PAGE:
The relationship between North and South has drastically changed over the past ten years. As Professor Choe Wan Kyu correctly points out, North Korea is seen as both an “object of discord and confrontation instead of engagement and cooperation…[and] it is an object of engagement and cooperation, instead of conflict.” In all the hoopla over the sunshine policy, it’s been easy to forget that North and South Korea are still at war. General Bell, commander of U.S. Forces Korea, reminds us of the threat factor in a recent interview with the Chosun Ilbo:
“First and foremost, I’m worried… about the conventional threat that the North Korean military poses to South Korea.” Bell said, “What worries me is that North Korea is a ‘military first’ country where all their resources and their focus goes into the maintenance of the military apparatus.” He continued, “This is a very large military, over a million men under arms in a very small country of only 22 million people. That means… [at] any time 5% of the whole country, regardless of age, [is] serving on active duty.”
Finally, within North Korea itself, as North Korean Economy Watch points out, details are coming to light about whether a widely reported anti-corruption purge is just a “good old fashioned purge” or an excuse to change policy. The head of the United Front Department is in the cross hairs, reports both the DailyNK and the Korea Times. KT notes that UFD Head Jung Woon Eup and others are being investigated for embezzeling $20 million in bribes related to the Kaesong Complex:
North Korean authorities have been investigating the chief of a North Korean committee in charge of inter-Korean economic cooperation for months after seizing $20 million from his house, a report said Friday. Quoting an unidentified Chinese source informed on North Korean affairs, the Dong-A Ilbo newspaper said Pyongyang authorities are intensifying their investigation into Jung Woon-eop and 80 other officials of the committee over where the money came from. South Korean experts on North Korea hinted that the money came from bribes paid by South Korean firms that are operating or want to operate in the joint industrial complex in the North’s border city of Gaeseong, according to the newspaper.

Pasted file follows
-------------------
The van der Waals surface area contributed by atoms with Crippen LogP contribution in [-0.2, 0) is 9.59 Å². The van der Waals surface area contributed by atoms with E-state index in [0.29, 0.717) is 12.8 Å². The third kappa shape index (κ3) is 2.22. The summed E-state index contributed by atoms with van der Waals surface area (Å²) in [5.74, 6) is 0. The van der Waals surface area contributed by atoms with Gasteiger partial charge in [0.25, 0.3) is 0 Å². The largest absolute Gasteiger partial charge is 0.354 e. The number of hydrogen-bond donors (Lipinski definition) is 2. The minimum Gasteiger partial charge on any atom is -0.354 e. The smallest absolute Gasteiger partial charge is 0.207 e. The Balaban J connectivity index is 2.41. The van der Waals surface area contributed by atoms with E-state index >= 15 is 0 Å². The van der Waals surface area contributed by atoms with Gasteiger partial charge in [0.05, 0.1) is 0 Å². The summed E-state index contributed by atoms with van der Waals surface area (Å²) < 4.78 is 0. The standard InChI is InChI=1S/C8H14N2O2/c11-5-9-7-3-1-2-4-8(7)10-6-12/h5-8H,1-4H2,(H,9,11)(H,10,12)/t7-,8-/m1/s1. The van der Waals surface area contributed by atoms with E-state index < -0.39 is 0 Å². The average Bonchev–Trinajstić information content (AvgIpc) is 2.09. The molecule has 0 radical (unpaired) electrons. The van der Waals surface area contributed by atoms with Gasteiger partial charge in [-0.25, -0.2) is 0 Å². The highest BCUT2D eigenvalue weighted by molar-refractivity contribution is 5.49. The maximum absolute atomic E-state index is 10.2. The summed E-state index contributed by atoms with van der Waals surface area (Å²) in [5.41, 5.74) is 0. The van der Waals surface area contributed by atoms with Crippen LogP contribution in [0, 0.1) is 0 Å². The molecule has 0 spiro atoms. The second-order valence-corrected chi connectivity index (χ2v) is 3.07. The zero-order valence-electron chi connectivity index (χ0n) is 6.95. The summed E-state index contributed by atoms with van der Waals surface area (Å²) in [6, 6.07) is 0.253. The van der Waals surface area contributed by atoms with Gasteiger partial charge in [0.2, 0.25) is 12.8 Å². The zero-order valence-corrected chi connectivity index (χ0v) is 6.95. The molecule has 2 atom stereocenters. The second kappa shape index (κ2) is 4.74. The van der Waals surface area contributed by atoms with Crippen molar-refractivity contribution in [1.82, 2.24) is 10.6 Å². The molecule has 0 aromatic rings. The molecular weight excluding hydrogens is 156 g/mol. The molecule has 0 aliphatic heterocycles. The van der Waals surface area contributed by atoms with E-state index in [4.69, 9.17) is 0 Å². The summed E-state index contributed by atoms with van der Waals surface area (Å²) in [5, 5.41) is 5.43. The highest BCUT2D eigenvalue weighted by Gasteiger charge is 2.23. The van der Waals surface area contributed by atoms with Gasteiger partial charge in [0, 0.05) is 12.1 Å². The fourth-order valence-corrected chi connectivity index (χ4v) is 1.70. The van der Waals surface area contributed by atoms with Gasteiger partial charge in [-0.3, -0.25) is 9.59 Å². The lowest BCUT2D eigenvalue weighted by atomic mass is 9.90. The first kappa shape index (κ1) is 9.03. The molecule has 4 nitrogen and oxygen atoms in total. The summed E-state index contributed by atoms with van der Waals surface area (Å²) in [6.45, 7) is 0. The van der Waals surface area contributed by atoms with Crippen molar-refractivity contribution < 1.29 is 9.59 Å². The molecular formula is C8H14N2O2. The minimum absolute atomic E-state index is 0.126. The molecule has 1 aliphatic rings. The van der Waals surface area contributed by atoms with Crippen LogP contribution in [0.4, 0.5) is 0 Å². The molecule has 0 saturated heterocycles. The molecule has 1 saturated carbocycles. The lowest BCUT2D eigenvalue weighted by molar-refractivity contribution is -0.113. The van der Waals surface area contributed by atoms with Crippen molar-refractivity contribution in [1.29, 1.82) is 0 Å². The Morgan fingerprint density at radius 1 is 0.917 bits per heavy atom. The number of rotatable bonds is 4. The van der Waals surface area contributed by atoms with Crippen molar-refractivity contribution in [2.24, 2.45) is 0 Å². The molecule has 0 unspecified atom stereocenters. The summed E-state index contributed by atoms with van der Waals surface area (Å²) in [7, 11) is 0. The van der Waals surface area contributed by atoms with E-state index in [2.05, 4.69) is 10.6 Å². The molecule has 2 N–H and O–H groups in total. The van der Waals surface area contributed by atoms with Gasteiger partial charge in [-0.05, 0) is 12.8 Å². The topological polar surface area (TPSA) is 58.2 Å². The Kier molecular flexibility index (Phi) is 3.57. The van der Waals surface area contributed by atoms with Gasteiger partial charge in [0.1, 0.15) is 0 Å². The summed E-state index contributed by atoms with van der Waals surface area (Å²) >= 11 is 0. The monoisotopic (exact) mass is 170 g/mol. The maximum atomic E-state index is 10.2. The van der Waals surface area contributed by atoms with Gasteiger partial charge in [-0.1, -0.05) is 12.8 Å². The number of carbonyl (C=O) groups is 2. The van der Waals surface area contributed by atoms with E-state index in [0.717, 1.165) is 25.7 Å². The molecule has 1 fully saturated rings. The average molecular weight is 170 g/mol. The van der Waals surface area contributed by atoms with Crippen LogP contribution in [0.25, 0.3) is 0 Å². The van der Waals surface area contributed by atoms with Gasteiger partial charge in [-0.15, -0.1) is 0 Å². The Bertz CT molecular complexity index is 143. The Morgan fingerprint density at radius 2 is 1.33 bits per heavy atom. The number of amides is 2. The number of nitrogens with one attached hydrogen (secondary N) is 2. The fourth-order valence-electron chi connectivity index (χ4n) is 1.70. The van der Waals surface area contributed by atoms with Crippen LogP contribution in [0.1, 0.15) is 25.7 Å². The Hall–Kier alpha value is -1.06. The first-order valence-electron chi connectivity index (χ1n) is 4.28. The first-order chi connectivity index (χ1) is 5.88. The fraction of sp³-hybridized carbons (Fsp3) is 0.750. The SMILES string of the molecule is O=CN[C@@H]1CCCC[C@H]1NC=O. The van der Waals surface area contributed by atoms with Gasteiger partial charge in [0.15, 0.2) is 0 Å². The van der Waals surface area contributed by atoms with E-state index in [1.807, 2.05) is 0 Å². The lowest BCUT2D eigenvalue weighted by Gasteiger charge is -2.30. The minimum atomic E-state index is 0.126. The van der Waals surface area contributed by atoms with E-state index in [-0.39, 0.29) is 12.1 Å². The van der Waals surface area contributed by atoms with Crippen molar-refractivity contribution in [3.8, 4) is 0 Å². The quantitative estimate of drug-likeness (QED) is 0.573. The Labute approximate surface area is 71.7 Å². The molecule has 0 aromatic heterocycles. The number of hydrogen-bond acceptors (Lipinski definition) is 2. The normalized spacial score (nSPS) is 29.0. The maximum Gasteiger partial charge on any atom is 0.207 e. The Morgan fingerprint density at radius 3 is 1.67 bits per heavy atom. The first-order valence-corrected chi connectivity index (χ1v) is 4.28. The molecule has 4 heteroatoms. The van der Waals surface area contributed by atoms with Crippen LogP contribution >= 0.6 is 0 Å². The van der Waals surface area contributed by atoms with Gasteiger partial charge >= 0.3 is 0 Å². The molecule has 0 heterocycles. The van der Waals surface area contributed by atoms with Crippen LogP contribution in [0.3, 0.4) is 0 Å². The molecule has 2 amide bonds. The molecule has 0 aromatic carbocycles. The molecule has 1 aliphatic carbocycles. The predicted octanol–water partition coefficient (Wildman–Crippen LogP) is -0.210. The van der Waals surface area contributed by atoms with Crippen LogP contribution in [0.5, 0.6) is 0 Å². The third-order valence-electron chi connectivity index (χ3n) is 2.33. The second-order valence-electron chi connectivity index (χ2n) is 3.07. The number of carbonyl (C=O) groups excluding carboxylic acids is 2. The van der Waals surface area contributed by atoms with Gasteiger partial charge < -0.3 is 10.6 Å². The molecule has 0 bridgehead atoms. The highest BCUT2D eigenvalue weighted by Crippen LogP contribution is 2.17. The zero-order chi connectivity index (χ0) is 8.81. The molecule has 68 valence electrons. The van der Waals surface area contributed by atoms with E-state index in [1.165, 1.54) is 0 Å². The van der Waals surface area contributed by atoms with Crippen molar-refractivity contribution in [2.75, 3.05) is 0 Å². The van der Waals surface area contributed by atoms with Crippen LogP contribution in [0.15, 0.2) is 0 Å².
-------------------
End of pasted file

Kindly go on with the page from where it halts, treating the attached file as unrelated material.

DailyNKnotes that due to the high-level organs involved in the investigation, there may be more than meets the eye. In fact, Kim Jong Il himself is behind the investigation:
The fact that the Guidance Department is involved in the current investigation may be a sign that Kim Jong Il is trying to rebuild the party so that he can change the focus of policy from the military to economic matters. Kim Jong Il has already created a militarily powerful country by acquiring nuclear weapons. Now he wishes to improve other areas.
So, is this a turning point? I’d say the question is not whether things are changing, but which way they are changing. Perhaps now North Korea will have some incentive to cooperate. With aid lifelines in jeopardy, China hungrily eyeing North Korean resources, and international patience wearing thin, North Korean leaders are most certainly doing some soul searching right now.